“A lot of the past controversy surrounding offsetting has stemmed from valid, but ultimately addressable, concerns about the integrity of projects”
How do I choose the right offsetting project to donate to?
There have historically been a number of practical concerns surrounding offsetting, most notably worries about the integrity of projects. With project transparency often limited, it’s difficult for consumers to know what sort of impact they are really making, and trust that they are achieving the environmental benefit they are paying for.
That’s why it’s important to choose offsetting projects or programs that have been subject to independent verification. One example of an independent verifier would be Gold Standard (set up by the WWF and other NGOs in 2003), but there’s also Plan Vivo, Verra and others.
A verifier such as Gold Standard will have a list of criteria that projects must meet to achieve certification. For instance, when you purchase an offset credit that has been designated a Gold Standard verified emission reduction (VER), you know that the project you are supporting is transparent, considers affected stakeholders, makes contributions to multiple UN sustainable development goals, has the support of Gold Standards’s network of NGOs, and has worked to prevent unintended consequences and trade-offs.
One of the more attractive, and often overlooked, aspects of verified carbon offsetting projects is their potential to offer additional benefits for local communities, beyond emission prevention and reduction. In the chart below, we show Gold Standard’s own estimates for how various projects create additional value across multiple UN sustainable development goals.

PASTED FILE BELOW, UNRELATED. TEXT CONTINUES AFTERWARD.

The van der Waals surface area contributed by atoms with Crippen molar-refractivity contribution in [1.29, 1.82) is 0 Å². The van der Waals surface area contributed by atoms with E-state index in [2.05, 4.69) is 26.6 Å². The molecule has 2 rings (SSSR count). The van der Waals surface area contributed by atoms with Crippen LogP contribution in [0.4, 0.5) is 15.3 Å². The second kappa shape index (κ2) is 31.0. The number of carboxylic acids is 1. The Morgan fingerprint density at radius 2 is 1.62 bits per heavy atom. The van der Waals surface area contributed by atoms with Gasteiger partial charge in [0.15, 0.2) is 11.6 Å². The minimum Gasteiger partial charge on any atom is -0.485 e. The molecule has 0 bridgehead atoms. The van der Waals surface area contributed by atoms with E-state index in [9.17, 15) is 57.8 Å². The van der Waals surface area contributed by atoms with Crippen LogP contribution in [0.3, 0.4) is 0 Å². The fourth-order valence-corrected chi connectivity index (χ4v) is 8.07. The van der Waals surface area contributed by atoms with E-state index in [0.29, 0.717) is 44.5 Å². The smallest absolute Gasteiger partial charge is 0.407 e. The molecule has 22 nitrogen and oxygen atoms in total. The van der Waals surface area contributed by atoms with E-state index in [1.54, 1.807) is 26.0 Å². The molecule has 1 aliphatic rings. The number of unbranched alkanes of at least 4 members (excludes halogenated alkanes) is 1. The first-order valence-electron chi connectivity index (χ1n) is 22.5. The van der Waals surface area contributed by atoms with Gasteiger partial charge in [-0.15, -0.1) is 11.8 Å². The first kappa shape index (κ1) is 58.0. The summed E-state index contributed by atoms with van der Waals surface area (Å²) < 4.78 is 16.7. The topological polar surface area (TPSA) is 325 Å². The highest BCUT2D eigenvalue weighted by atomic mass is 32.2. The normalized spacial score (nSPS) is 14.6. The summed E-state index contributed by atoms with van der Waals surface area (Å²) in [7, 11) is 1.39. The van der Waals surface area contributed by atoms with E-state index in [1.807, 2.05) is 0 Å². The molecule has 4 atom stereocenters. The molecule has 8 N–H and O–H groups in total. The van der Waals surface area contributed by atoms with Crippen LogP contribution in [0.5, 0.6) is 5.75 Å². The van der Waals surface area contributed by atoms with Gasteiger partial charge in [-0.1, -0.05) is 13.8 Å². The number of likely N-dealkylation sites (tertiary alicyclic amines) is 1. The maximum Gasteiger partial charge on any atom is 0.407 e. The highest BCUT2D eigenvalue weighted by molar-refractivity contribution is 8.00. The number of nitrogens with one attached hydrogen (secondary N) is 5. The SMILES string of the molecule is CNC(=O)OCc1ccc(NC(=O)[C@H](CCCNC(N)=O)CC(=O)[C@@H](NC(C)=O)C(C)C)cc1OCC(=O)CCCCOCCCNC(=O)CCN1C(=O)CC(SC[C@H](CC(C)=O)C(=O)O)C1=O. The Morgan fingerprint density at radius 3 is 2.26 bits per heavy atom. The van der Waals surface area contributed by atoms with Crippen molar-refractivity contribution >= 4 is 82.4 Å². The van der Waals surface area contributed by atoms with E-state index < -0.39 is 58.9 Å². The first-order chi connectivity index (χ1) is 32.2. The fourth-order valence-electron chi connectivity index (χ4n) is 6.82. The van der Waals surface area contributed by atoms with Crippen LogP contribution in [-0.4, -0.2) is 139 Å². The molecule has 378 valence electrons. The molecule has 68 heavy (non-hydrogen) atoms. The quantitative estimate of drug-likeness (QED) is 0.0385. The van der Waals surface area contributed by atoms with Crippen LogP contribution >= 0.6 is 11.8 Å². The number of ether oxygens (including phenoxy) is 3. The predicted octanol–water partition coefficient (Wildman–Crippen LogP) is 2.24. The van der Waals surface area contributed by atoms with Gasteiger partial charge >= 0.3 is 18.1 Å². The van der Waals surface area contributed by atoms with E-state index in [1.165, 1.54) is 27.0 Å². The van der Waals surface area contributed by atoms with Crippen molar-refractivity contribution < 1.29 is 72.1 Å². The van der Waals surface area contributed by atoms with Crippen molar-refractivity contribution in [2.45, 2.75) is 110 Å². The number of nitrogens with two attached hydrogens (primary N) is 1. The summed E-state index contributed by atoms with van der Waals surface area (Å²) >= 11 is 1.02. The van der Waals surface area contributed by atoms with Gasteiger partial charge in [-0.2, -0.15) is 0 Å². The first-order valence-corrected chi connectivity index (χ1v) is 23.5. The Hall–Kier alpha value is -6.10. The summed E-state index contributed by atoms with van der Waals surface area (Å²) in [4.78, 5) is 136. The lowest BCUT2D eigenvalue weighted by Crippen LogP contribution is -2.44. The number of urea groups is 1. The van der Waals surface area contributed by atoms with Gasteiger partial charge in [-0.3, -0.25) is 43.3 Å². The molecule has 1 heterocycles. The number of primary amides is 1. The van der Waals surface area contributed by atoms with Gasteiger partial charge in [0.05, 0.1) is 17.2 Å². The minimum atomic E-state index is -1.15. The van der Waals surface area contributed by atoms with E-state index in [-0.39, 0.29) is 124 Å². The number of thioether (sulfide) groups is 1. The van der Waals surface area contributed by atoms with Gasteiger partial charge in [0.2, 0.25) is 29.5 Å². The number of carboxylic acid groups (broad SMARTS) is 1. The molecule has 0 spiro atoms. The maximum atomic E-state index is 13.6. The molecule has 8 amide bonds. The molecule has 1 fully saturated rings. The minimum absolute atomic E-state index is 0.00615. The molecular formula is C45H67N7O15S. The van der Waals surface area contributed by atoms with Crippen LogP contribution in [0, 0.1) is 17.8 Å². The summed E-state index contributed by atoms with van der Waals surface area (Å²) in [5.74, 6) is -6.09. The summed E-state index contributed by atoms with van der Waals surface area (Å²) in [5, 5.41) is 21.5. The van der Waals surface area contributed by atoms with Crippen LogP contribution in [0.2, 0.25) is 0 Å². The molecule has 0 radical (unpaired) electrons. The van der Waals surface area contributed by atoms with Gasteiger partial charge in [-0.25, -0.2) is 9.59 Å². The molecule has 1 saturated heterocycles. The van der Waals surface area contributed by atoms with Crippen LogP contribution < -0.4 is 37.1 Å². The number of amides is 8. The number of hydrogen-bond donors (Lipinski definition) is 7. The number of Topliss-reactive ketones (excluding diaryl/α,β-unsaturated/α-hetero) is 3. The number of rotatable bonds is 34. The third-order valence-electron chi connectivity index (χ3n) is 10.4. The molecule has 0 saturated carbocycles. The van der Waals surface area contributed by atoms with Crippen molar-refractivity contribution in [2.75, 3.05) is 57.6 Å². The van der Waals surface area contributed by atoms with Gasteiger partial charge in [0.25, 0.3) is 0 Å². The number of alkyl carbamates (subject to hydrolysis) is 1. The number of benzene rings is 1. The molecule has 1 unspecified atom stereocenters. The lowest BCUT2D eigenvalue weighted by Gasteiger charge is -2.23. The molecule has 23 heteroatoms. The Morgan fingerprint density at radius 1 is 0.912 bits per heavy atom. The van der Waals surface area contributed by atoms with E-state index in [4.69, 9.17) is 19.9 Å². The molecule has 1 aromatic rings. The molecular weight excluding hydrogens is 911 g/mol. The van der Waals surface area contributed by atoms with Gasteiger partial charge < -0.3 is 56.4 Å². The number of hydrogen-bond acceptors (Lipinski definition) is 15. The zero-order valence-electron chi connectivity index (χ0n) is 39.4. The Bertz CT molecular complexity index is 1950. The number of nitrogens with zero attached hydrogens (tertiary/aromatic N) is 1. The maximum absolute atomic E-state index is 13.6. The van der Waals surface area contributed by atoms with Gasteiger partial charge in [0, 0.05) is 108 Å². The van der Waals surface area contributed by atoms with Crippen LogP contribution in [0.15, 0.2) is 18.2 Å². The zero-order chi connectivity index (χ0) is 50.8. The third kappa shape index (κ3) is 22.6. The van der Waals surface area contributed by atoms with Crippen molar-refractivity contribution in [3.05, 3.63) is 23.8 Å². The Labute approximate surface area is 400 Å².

“One of the more attractive, and often overlooked, aspects of verified carbon offsetting projects is their potential to offer additional benefits for local communities”
The accreditations administered by organisations such as Verra and Gold Standard can be very helpful for individuals who want to know the projects they are supporting are legitimate. However, the number of standards and the variation in their requirements for accreditation can create a somewhat confusing landscape!
Confused? Here are four criteria to help you
We believe there are four key criteria for individuals to keep in mind when choosing an offsetting project:
(1) Verifiable - Projects should be independently verified and able to be spot-checked at any time.
What this means: This allows you to ensure that your money is funding what it is supposed to, and is being managed appropriately. You don’t want to be funding a “tree-planting project” that is actually a furniture-making enterprise!
(2) Quantifiable impact - Ongoing measurements have to accurately evidence emission reductions before benefits can be claimed.
What this means: This prevents projects from claiming to make a difference, when in reality the benefits are uncertain; for instance, you want to know your tree-planting project is actually growing and sustaining trees, rather than chucking some seeds on the ground and walking away!
(3) Additional - Emission reductions would only be possible with the project funding.
What this means: This prevents offsetting benefits being claimed when the action would have taken place anyway; for instance, if a local council had already committed to installing heat insulation in its buildings, but the council then uses offset funds to save money on the cost of doing so.
(4) Sustainable - All projects must be underpinned by a sound economic model.
What this means: This ensures that the project has a continuing positive impact on the environment, and does not end up contributing to the climate crisis in the long-term. For example, you wouldn’t want to fund the construction of a solar project without first ensuring that the local community is willing to operate and maintain the project for decades, rather than just the next five years.